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Elisabet Ýr Atladóttir p2

CG artist Elisabet Ýr Atladóttir talks about how some stories use other characters and creatures to reflect something within the main character...

READERSVOICE.COM: When did the idea for Memoria come about and what inspired it?

ELISABET YR ATLADOTTIR: It’s difficult to pinpoint when the idea for Memoria came about, but I suppose it was around the time we were tasked, in school, with making a story that we would like to see in a film, a possibility for the Bachelor year. I’ve always been inspired and absolutely fascinated with horror games and horror films, and especially those with a more psychological twist. Just horror with blood and screaming has never really interested me further than it being a form of entertainment, but those horror films and games that use the psychological and real life problems and twist them around the characters is really what sticks with me.
My biggest inspirations were the Silent Hill game series (1-3), which are some of my favorite games. The Silent Hill series use the characters and creatures to reflect something within the main character, which I’ve always found fascinating.

RV: Are computers and programs getting faster at creating 3d animations, and how long did it take and how many computers were needed to create and render Memoria?

EYA: Computers and programs are indeed getting faster, but faster making animations is debatable. With better technology come more complex and detailed standards, and living up to those always adds more and more time. So I don’t think they’ve become faster. Just more refined and detailed.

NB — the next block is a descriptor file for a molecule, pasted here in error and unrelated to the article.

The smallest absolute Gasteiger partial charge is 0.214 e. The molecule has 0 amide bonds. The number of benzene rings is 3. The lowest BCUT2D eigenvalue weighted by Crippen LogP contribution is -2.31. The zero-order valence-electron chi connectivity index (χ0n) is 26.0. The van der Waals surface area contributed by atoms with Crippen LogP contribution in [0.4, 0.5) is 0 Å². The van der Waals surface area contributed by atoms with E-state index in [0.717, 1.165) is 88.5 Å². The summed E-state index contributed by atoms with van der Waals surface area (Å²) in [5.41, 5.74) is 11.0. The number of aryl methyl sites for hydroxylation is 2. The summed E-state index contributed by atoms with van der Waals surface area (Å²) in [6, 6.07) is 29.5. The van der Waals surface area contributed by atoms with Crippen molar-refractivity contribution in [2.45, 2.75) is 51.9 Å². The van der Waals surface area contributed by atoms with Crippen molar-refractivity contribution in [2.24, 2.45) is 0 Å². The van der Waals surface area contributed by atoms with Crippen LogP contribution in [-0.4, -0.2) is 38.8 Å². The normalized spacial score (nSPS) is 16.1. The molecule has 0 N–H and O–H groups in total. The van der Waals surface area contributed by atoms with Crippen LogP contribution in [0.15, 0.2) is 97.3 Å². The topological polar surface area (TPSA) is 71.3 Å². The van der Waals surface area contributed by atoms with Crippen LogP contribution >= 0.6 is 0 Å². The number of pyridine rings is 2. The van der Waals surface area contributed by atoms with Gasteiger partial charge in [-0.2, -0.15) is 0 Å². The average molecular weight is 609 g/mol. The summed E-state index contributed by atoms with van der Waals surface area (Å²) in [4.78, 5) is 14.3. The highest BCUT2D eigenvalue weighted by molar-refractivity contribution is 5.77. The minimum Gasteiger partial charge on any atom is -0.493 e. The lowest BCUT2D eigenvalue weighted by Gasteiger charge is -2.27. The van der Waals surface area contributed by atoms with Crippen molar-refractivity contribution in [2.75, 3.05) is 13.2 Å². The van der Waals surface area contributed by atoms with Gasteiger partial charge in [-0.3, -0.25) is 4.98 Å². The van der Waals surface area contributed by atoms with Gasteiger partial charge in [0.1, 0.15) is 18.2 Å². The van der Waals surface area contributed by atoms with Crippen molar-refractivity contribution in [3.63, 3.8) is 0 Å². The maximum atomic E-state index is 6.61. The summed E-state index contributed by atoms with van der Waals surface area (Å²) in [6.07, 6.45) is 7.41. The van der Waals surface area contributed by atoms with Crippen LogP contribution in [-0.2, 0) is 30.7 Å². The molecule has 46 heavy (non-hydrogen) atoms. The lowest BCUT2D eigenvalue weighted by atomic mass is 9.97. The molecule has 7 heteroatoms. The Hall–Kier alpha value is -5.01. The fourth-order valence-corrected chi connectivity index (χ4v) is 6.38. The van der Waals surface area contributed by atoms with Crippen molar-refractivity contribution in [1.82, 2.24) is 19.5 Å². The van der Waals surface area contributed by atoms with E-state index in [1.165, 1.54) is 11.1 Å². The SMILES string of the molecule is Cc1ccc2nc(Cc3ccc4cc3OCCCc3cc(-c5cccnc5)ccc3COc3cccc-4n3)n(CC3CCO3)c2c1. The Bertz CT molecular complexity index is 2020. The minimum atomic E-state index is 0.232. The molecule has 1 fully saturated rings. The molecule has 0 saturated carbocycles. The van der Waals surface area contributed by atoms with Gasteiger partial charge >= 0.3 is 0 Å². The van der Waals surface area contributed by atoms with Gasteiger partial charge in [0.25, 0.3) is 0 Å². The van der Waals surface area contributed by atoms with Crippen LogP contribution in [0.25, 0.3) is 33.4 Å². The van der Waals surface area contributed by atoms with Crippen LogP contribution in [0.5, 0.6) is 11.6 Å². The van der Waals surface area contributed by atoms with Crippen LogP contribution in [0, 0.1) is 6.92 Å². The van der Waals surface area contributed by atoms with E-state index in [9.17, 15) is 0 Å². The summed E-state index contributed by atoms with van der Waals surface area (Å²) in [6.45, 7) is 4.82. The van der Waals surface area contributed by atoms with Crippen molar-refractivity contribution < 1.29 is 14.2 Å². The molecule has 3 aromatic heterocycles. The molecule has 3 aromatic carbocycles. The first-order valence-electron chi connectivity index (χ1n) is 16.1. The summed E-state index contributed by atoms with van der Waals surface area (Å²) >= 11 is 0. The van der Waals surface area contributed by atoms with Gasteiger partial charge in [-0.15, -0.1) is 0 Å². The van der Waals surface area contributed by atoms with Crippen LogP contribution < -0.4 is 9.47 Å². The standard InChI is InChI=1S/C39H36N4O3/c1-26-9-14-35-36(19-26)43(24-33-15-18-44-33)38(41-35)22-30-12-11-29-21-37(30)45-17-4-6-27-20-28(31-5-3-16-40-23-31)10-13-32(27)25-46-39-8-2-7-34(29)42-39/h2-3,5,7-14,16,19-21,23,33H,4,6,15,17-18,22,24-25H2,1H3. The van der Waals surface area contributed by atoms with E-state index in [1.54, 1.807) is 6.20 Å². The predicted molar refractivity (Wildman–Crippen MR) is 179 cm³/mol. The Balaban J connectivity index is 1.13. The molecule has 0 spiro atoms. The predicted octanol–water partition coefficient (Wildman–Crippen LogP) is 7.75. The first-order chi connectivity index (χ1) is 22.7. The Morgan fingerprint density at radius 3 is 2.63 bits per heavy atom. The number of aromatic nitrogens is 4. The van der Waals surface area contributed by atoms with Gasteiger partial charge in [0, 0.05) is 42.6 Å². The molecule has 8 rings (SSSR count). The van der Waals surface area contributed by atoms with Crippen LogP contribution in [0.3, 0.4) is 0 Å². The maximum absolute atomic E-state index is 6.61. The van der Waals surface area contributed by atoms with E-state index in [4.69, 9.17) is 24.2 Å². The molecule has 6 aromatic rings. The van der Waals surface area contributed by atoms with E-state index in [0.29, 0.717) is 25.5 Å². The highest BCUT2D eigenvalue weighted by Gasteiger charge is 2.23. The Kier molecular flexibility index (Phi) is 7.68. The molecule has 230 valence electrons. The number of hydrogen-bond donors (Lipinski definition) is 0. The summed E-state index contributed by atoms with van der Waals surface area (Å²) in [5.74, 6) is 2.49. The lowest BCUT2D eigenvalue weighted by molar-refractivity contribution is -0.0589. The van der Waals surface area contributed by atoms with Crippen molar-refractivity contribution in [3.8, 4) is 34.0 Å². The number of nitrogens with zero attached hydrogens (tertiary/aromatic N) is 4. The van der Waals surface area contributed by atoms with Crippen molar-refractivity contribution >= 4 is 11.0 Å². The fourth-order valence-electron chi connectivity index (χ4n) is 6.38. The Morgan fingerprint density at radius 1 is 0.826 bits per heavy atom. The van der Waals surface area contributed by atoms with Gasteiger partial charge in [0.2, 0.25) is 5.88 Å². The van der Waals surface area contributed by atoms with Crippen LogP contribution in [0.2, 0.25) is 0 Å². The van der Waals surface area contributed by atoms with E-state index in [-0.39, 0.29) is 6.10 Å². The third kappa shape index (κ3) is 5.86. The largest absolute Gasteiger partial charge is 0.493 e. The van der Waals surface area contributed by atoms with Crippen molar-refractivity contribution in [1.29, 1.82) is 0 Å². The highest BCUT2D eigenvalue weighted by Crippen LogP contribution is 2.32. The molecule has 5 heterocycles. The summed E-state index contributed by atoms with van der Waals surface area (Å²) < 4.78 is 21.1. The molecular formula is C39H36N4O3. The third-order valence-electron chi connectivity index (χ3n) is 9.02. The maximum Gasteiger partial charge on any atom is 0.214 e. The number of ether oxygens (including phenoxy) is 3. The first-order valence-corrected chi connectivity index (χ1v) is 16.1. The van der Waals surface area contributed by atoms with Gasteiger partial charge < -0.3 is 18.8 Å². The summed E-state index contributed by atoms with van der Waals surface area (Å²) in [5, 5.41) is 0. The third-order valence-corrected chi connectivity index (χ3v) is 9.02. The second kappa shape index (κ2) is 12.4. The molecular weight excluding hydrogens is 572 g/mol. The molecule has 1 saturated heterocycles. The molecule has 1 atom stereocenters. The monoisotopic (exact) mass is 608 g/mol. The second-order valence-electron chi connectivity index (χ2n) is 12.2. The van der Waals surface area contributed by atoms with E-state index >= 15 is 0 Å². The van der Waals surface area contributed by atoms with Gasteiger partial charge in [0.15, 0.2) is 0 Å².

For the rendering and creation of Memoria we used primarily 8 computers (the members of my group were 8 people, and we used those computers). The rendering process itself took some weeks, as there’s always more than one pass at rendering. Sometimes changes need to be made within the 3D scenes themselves that then have to be rendered again. But most of the final look came through in the compositing process, as the rendering itself was only a base to be put together, then refined in compositing. The whole film took the better part of a year to make.

RV: After drawing character designs and storyboarding, what steps take place in the actual animation on computers?

EYA: The animation process was around three months out of roughly 9-10 months of production.
The first parts of animating is giving the animators the environment, props and characters that they need. The characters must be finished when the animators start working on them, as changes can nullify a whole lot of work in one short stroke. The environments must be blocked out, and the props need to be ready when the animators begin animating those shots, and voice acting should be put in place.
While the animators make their animations it’s possible to refine environments and even start making test renders to see how everything is being puzzled together. The animators began by roughly blocking out poses and positions and after that refining would take place, where any detailed movement or facial expressions would be animated. It’s a complex time as this is the time where the entire acting comes together.

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– copyright Simon Sandall